Having wrapped up five really great days in Siem Reap, Diane and I headed out to Phnom Pennto explore one of Southeast Asia’s newest up and coming capital cities. Way out in front of Yangon in terms of development, we saw large-scale residential projects as the bus approached from a northwestern direction. Slated for future construction of suburban communities like Chiang Mai, I’d give it there to five years before the expat community swarms to another developing nation’s capital city and changes its look for better or worse. Becoming relatively popular, a moderate expat community is taking shape and you’ll find lots of trendy restaurants, shops and modest condos stretched in five or six-mile area stretching from the central tourist area near the national museum to the embassies lying fifteen to twenty minutes away by tuk tuk. And of course, the children of Cambodia are the shining stars of the nations’ future.
Starkly contrasting the modern looking trendy streets, a large block of the city limits is made up of sprawling working class neighborhoods that are every bit as “developing” looking as you’d expect from Southeast Asia. Clearly visible on a trip to The Killing Fields, much of the city remains mired in poverty despite major infrastructure improvements and a surging tourism industry previously limited to archaeological wonders and off-road adventures in the jungle. Without a doubt, the main attraction in the area is one of the saddest experiences you’ll encounter anywhere in Southeast Asia.
Unlike most Americans, I love April 15th, the anniversary of my birth. Almost as bad as being born on Christmas Day or more recently, September 11th, it’s the infamous day representing the tax filing deadline for millions of Americans. Considering Diane and I always get a sizable tax refund anyway, the day never meant much to me as far as the government goes. But this year is a triple whammy in a very positive way. First off, it’s my 50th birthday. By itself that’s an awesome milestone especially for those lucky enough to be starting the second half of life sans work. More importantly, however, it marks the end of my 550+ day trudge as a House Husband waiting endlessly to file an MM2H Visa without adverse financial ramifications. (Although it’s permitted, applicants under age 50 need to submit a fixed deposit that’s twice as high). And finally, we close escrow ten days after we file. Now that’s good karma !!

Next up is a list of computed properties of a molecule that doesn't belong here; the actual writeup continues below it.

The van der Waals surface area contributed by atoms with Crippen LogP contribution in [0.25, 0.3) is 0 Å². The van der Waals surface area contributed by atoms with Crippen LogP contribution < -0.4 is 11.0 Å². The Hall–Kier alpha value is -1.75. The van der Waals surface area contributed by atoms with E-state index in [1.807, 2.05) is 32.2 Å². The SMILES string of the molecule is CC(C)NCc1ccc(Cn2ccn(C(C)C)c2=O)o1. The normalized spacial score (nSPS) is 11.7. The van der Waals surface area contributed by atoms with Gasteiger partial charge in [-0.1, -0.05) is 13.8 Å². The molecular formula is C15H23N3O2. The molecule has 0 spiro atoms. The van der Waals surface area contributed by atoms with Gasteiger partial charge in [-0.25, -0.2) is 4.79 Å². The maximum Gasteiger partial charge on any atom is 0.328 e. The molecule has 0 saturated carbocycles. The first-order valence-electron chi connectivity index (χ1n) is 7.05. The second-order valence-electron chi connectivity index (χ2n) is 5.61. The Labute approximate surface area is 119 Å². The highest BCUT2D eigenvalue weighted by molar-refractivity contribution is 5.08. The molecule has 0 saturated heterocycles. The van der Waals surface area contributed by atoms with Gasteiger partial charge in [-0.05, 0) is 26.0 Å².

So what have I accomplished in 50 years on the planet? Sadly, nothing at all except marrying a wonderful lifelong companion that puts up with my anal personality, overly chatty nature and other misgivings like my pathetic lack of skills when it comes to putting anything together. As far as contributions to humanity, I helped a couple of thousand high net worth clients make sure their cash was where it should be for 30 years. Hoping to change that, Diane and I pan on including volunteerism as part of our travels, especially as it applies to animals. Our favorite and number one on the bucket list to visit is Tasikoki Wildlife Rescue Centerin the northernmost province of Sulawesi. Rich in biodiversity, the island receives little attention in the conservation field and their mission is to diminish the trade in protected wildlife. Their Facebook page is awesome and I highly encourage everyone to visit and like it.
Not really feeling old yet, I still think of myself as middle age but relatively fit enough to spend ten or fifteen years traveling, exploring, sharing stories on the blog and being as active as practical without dehydrating myself to death. Deciding to spend my long 17 month period between layoff and MM2H filing getting healthier in preparation for expat adventures, it’s been a long and often challenging time. Eagerly awaiting this day I’m looking forward to another half century minus the cubicles, work stress and day-to-day trudge that is life as an American army ant worker. Here’s to 50 more !!
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